D: I don't know when I'm going to direct again because when you direct you spend a year or two, you know I don't have that kind of time and I don't have the material where I'd really want to.

H: I have a question based on Special ID. This is the third time you're fighting Colin Chou and the second time you're fighting Andy On. Could you talk about choreographing fights with people you've worked with before and....

D: I don't... I mean I could choreograph with anybody so long as they have athletic potential. Thats part of my job as action director.  The role fits for Andy On... there is no fighting for Colin Chou. Like I said there are a lot of problems with Special ID. Like I said  a lot of production problems and I wish the film came. A lot of areas can be more all around quality wise. Unfortunately this  is a co-production between Hong Kong and China and sometimes, unfortunately, I can not call the shots, but the action is pretty kick ass.

S: I've heard about a couple of recent projects that also had problems with doing the co-production thing. Does the co production between Hong Kong and China make it that much more difficult ?

D: Co-production is complicated because of material, the same time China is going film industry is growing rapidly in China which allows all sorts of different people to be part of the film business,some of them may not be filmmakers and have their own agenda. Its not a good thing all the time. At the same time the its the process  that as a growing industry must face and it will take a few years or longer to be able to scan out these... Probably kind of like the early 80's of the Hong Kong movie industry. You had stock people or business people who just want to be part of the film business. They invest in a film. They have their own opinions that are not necessarily good opinions because they are not filmmakers... That pretty much gives you an answer about Special ID.

H: How do you feel about your being known through bootlegs which were the way that they were available in the United States almost like a cult thing?

D: I don't feel anything. I'm fine with it because that's just the way it is.

S: That was the way I discovered you in Iron Monkey and I feel bad because you never got the money..

D: I'm not getting the money anyway, because as an actor I was paidas a salary so who ever owns the films gets the money. Back in the old days it was bootlegging. Now there are proper channels. It doesn't really effect me.

S: Jumping back to the fighting, is there any sort of fighting style that you'd like to try on screen?

D: Fighting style on screen? I don't ... I've done a lot of different material. I get excited more about story lines and the characters. I find a character that I'm drawn into then I pick a style that fits the character. I don't pick a style and go okay that's the character . Like I did Ip Man, well Ip Man  was a Wing Chun master so I have to do Wing Chun. Special Identity I did MMA because I thinkthat a cop can't do MMA and be out of style, you're not up to date. You're not as well rounded capable, not all around capable fighter nowadays. Its not the 80's. The 80's you do full contact and throw a few kicks and you're well equipt as far as being the hero of a film. Nowadaysbeing the hero of a film people are used to watching  Bourne Identity, so even Matt Damon can do a few MMA so to be able to stay on top and say why you want to watch a Donnie Yen film. I want to show the audience I'm on top of my game I'm going to lead the trend to show you what I can do with MMA different from...but with that said I'm not going to continue to do MMA, don't get me wrong, I mean I think I like MMA but I like different styles of martial arts.I watch UFC but as a filmmaker, as a person who creates characters in my films I will move beyond ...I'll find a style when I get there.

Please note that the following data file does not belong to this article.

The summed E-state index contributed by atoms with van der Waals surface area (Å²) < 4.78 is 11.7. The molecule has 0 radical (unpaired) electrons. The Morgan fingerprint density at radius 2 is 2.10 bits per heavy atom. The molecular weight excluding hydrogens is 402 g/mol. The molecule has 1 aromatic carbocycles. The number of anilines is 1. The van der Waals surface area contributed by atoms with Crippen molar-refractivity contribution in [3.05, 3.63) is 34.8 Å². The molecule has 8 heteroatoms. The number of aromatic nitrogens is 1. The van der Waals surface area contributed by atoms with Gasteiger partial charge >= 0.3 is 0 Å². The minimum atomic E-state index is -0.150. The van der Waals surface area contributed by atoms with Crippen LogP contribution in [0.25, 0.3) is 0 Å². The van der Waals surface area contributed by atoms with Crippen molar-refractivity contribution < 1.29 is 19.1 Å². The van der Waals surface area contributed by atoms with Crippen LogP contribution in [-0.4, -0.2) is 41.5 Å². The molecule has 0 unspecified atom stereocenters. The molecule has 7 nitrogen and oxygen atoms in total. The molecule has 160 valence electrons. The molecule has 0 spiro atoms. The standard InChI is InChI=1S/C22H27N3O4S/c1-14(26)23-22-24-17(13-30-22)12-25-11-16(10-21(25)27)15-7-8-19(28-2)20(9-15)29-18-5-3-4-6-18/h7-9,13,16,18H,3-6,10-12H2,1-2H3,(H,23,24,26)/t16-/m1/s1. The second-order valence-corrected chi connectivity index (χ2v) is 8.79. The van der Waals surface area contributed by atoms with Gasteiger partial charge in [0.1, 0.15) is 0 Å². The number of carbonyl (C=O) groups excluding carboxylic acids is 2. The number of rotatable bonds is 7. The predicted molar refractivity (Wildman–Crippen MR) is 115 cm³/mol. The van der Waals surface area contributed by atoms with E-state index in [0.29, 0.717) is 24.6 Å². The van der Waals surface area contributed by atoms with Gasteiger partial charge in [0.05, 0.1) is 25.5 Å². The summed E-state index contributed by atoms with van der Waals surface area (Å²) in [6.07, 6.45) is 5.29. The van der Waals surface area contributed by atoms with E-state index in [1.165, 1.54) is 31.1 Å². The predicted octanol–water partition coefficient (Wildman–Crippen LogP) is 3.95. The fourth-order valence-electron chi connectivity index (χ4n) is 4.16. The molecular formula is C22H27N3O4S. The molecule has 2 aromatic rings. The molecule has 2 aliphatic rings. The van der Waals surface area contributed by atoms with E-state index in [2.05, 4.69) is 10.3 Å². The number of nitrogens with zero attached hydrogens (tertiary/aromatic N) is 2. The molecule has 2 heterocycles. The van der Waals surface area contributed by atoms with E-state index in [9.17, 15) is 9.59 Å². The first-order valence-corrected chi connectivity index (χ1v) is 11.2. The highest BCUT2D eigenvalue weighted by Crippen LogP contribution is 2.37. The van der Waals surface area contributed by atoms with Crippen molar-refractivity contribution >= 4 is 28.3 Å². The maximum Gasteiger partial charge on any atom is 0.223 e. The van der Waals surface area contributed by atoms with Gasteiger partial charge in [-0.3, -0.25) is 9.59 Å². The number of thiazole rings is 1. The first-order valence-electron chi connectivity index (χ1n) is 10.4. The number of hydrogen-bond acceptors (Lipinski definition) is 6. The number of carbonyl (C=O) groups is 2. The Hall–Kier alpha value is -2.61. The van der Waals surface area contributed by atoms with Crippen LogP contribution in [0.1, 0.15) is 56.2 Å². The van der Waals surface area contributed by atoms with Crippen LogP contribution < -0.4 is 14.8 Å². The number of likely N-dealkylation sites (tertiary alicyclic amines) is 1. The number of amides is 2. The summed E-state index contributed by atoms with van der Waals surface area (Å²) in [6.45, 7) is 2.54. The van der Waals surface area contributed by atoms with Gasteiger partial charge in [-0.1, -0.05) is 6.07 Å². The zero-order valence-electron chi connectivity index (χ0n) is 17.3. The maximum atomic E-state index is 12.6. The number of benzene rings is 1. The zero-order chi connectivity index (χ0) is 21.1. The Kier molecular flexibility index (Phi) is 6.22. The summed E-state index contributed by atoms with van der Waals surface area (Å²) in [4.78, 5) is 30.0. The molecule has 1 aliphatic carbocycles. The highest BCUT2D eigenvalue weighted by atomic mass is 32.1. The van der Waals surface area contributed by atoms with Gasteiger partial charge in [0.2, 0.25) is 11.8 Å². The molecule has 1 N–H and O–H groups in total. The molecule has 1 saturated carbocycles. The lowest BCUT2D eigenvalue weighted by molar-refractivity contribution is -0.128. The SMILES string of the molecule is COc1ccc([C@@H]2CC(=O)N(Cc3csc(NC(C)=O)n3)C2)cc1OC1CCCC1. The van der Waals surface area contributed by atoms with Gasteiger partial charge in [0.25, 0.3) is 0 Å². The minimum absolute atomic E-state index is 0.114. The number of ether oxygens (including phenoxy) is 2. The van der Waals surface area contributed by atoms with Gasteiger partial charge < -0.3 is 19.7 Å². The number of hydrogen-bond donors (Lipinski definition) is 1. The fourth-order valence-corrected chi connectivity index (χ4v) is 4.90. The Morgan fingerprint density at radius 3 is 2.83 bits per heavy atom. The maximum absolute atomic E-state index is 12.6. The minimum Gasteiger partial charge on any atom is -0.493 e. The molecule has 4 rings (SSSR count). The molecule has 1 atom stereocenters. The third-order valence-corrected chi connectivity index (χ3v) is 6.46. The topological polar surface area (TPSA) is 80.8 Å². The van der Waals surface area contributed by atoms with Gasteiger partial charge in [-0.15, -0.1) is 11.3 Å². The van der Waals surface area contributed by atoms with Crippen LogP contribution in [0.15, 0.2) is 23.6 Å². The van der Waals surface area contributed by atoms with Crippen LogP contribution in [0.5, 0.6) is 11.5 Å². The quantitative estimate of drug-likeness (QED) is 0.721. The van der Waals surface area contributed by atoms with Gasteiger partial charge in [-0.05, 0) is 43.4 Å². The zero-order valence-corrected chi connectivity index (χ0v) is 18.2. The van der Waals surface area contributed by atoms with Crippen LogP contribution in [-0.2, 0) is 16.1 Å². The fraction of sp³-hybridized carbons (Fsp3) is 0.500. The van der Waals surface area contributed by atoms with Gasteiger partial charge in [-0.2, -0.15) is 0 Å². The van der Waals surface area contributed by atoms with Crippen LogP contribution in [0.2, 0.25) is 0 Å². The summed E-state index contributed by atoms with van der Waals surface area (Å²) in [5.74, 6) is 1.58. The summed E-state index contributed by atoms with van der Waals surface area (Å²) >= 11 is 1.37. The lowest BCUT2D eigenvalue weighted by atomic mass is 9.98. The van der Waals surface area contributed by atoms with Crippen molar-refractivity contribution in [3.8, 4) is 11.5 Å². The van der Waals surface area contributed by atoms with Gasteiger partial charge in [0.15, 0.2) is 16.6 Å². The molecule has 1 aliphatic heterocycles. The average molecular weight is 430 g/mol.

S: Because you bounce between modern and period films do you ever want to mix up Modern and period?

D: I'll Mix it up

S:  Do you have a problem mixing it up?

D: I don't have a problem mixining it up. I like mixing it up. I like different...I like new stuff that surprises people and I have been  and I feel pretty good  about my work the past four years has been constantly bringing something new to audiences. "Oh this is something different". Monkey King is of course mythologies and flying around. that said that's one style. Iceman is another style. I did this movie called Kung Fu Killer, originally it was called Best of the Best. Its Kung fu. Its strictly Kung fu  style. But I like to mix it up to create excitement for an audience.

S: I know you've been asked this a thousand times, but do you have a favorite film?

D: I don't have a favorite film. I really don't have a favorite film

S: Do you have a film that you wish you could do over again?

D: Everyone of them because I know I could do a better job.

H: Do you notice that on first watch or is it one of those things where you get a few years out and you get critical of yourself?

D: I get critical  when I'm done finishing the film. I find an area where I can do better. I look back on my work and I can do it this way or that way. That's why  my motivation is to be striving to be better all the time.

S: What do you watch...

D: What do I watch?

S: ...when you're chilling out

D: I watch all kind of materials. Lets just say that when I'm on the plane I switch through all the channels, first and foremost I don't watch action movies

S: Oh no I figured you wouldn't, but what would...

D: I like interesting, (ponders) I like interesting  material. I like acting. I like watching modern films because I can reflect to it because it happens to us everyday. City people, I'm a city person, I live in the city right. Drama. I watch a lot of drama because of characters played by good actors I study and appreciate their performance and I try to learn from it as well as having a good time watching it.

H: What is it about a character that attracts you Is it a quality or a story?

D: Well first I want to see if I've done it before. If I haven't done it before then I go off and then I try to imagine  what I would look like? How would I come off? but at the same time I'm very level headed especially more and more nowadays as I'm getting even more experienced as a filmmaker. I'm constantly think about how an audience would feel if I played it. I'm not wise enough to take on any material and roles and think I can do everything. I'm not. I'm very practical in what I play. But as an action guy my range is really wide I can even play a fireman because it involves action.So I have a lot of choices. But I'm not smart enough to play I don't know, a doctor and a specialist. Why would I want to do that and why would an audience want to see Donnie Yen playing that so I first evaluate how the audience would feel and what I want them  to be.

ANNE: Okay thats time.

S: Thank You

H: Thank you

D: Thank you